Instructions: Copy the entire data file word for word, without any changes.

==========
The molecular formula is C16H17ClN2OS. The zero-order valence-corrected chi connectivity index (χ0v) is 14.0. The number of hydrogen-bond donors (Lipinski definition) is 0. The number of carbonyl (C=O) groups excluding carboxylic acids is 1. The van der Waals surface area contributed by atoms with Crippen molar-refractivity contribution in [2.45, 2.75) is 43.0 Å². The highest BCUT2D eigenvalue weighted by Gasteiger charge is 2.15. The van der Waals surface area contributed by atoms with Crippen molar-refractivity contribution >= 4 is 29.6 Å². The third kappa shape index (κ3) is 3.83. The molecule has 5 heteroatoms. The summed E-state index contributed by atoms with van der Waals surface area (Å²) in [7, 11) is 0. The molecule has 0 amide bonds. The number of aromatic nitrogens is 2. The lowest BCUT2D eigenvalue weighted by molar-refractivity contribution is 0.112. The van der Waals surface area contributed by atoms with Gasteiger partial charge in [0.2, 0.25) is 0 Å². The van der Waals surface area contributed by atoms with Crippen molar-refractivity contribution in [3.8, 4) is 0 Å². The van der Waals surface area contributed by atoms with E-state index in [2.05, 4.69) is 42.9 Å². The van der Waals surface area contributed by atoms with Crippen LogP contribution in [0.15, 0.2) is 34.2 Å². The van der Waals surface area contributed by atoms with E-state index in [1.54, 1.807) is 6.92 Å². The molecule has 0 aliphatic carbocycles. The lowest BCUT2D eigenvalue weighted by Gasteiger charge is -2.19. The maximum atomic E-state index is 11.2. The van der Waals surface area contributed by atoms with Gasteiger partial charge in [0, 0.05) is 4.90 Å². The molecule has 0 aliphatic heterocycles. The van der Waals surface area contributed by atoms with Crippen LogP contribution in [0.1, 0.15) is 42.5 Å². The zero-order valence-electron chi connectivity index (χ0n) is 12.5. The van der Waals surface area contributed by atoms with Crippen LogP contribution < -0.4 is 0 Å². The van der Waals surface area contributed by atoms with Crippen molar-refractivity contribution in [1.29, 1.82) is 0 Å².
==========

The molecular formula is C16H17ClN2OS. The zero-order valence-corrected chi connectivity index (χ0v) is 14.0. The number of hydrogen-bond donors (Lipinski definition) is 0. The number of carbonyl (C=O) groups excluding carboxylic acids is 1. The van der Waals surface area contributed by atoms with Crippen molar-refractivity contribution in [2.45, 2.75) is 43.0 Å². The highest BCUT2D eigenvalue weighted by Gasteiger charge is 2.15. The van der Waals surface area contributed by atoms with Crippen molar-refractivity contribution >= 4 is 29.6 Å². The third kappa shape index (κ3) is 3.83. The molecule has 5 heteroatoms. The summed E-state index contributed by atoms with van der Waals surface area (Å²) in [7, 11) is 0. The molecule has 0 amide bonds. The number of aromatic nitrogens is 2. The lowest BCUT2D eigenvalue weighted by molar-refractivity contribution is 0.112. The van der Waals surface area contributed by atoms with Gasteiger partial charge in [0.2, 0.25) is 0 Å². The van der Waals surface area contributed by atoms with Crippen molar-refractivity contribution in [3.8, 4) is 0 Å². The van der Waals surface area contributed by atoms with E-state index in [2.05, 4.69) is 42.9 Å². The van der Waals surface area contributed by atoms with Crippen LogP contribution in [0.15, 0.2) is 34.2 Å². The van der Waals surface area contributed by atoms with E-state index in [1.54, 1.807) is 6.92 Å². The molecule has 0 aliphatic carbocycles. The lowest BCUT2D eigenvalue weighted by Gasteiger charge is -2.19. The maximum atomic E-state index is 11.2. The van der Waals surface area contributed by atoms with Gasteiger partial charge in [0, 0.05) is 4.90 Å². The molecule has 0 aliphatic heterocycles. The van der Waals surface area contributed by atoms with Crippen LogP contribution in [0.1, 0.15) is 42.5 Å². The zero-order valence-electron chi connectivity index (χ0n) is 12.5. The van der Waals surface area contributed by atoms with Crippen LogP contribution < -0.4 is 0 Å². The van der Waals surface area contributed by atoms with Crippen molar-refractivity contribution in [1.29, 1.82) is 0 Å².